deema

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@guineafowl21, my bad, I didn’t read it properly! Your right. I’m which case a VFD could be used, again industrial electrician to install.
Id fit either a 5.5 or a 7KW phase inverter, so I could run just about any 3 phase machine without any electrical changes to any future machines I bought. The price won’t be that much more than a VFD which would be dedicated to a single machine and need the machines electrics altering.
 

Myfordman

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No it is not dual voltage in the sense of star delta changeover. It is simply designed to use over the range 380 -440 volts.
The vendor may have opened up the star point in which case there will be 6 connections not 3
 

guineafowl21

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No it is not dual voltage in the sense of star delta changeover. It is simply designed to use over the range 380 -440 volts.
The vendor may have opened up the star point in which case there will be 6 connections not 3
Bob, with respect I think it is - below the 380/440 line there is another that states 220/250, and the corresponding amps.
 

deema

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Makes me feel better that I wasn’t the only one to miss the second part of the label.
 

2121marty

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@guineafowl21, my bad, I didn’t read it properly! Your right. I’m which case a VFD could be used, again industrial electrician to install.
Id fit either a 5.5 or a 7KW phase inverter, so I could run just about any 3 phase machine without any electrical changes to any future machines I bought. The price won’t be that much more than a VFD which would be dedicated to a single machine and need the machines electrics altering.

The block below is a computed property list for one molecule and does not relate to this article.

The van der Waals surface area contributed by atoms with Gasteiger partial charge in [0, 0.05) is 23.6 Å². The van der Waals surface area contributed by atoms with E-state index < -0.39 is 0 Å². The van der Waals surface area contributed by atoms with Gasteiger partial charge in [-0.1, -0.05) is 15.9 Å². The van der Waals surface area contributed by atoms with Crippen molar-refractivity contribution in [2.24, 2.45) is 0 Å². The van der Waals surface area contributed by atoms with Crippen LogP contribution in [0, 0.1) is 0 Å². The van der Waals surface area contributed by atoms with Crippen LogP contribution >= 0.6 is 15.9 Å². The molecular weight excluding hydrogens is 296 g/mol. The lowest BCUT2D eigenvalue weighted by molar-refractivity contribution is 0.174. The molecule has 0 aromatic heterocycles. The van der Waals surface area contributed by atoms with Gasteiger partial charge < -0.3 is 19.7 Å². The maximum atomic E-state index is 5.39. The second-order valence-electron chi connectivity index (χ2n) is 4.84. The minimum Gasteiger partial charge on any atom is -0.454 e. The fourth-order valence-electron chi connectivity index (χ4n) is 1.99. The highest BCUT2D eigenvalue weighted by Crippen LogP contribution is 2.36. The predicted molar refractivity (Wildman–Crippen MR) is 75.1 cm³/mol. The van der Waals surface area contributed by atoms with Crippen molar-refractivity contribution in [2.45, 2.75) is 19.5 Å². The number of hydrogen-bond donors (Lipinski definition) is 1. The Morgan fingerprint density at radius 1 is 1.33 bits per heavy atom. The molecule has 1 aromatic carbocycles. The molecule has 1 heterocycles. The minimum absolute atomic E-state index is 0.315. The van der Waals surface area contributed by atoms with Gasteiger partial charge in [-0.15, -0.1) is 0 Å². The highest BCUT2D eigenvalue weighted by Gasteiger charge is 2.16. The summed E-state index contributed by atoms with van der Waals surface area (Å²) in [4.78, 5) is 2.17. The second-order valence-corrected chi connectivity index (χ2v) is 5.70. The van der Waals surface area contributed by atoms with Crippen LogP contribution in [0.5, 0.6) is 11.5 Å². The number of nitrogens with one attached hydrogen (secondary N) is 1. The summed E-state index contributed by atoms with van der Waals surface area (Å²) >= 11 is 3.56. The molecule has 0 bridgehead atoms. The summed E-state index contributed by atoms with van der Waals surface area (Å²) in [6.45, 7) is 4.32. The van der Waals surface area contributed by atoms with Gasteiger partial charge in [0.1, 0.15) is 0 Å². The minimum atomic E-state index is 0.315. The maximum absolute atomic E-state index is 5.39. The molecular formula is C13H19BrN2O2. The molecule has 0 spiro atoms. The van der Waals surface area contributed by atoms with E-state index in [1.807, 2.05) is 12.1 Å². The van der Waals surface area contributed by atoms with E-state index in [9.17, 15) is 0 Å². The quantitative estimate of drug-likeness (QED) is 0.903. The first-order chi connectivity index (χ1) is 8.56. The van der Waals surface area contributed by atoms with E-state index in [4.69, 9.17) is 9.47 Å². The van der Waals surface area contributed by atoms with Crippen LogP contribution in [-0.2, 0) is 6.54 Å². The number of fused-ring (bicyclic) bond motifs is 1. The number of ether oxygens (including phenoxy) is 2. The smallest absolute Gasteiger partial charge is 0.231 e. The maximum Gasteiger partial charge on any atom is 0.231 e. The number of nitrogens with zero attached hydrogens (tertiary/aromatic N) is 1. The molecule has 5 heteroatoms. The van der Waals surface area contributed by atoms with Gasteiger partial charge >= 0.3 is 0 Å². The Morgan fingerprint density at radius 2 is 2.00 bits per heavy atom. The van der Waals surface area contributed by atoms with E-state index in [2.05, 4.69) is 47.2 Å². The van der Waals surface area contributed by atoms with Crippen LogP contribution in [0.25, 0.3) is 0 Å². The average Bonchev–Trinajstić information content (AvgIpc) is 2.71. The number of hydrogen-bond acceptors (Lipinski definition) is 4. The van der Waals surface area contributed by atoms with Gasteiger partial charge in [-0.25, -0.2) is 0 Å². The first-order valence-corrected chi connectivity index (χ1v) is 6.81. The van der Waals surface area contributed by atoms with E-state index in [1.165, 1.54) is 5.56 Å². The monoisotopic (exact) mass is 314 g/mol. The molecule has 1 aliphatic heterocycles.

Inverter?, is that different to a phase converter and a VFD is different again so is that 3 different things?, sorry it’s a little over my head…😬
Rest assured I will find someone qualified to do the work only I’d like to have the correct/safest option purchased and waiting for installation rather than whatever was on the van🤣
I am still looking for a morticer and spindle moulder so I may end up with other 3 phase machines. Thanks
 

deema

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If you are going to have a spindle moulder, and suspect it will be 3ph, then get a digital phase converter (DPC). You can use it to power up any 3ph machine……with a few caveats. For large masses that are being turned and that may include the spindle DPC typically need to be larger than the load. So, a 4KW spindle may need a 7KW DPC. This is not a rotary phase converter or a static phase converter. Its a box that allows you to speed control anything that is connected to it as well as changing domestic single phase into 3ph. It can also like a VFD break the motor to make to PUWER compliant. They can run multiple machimes at the sametime as long as you don’t exceed their power rating. You can get 15KW units.
 

Myfordman

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Bob, with respect I think it is - below the 380/440 line there is another that states 220/250, and the corresponding amps.
Yes you are correct. I stand corrected
If the op ever want to cut metal then a combination of the 5 speed gearbox and an inverter would be ideal

Otherwise possibly a motor swap but it would have to be an imperial one for the pulley to fit. Easy for the mechanically adept to adapt a metric motor but maybe not so in this case.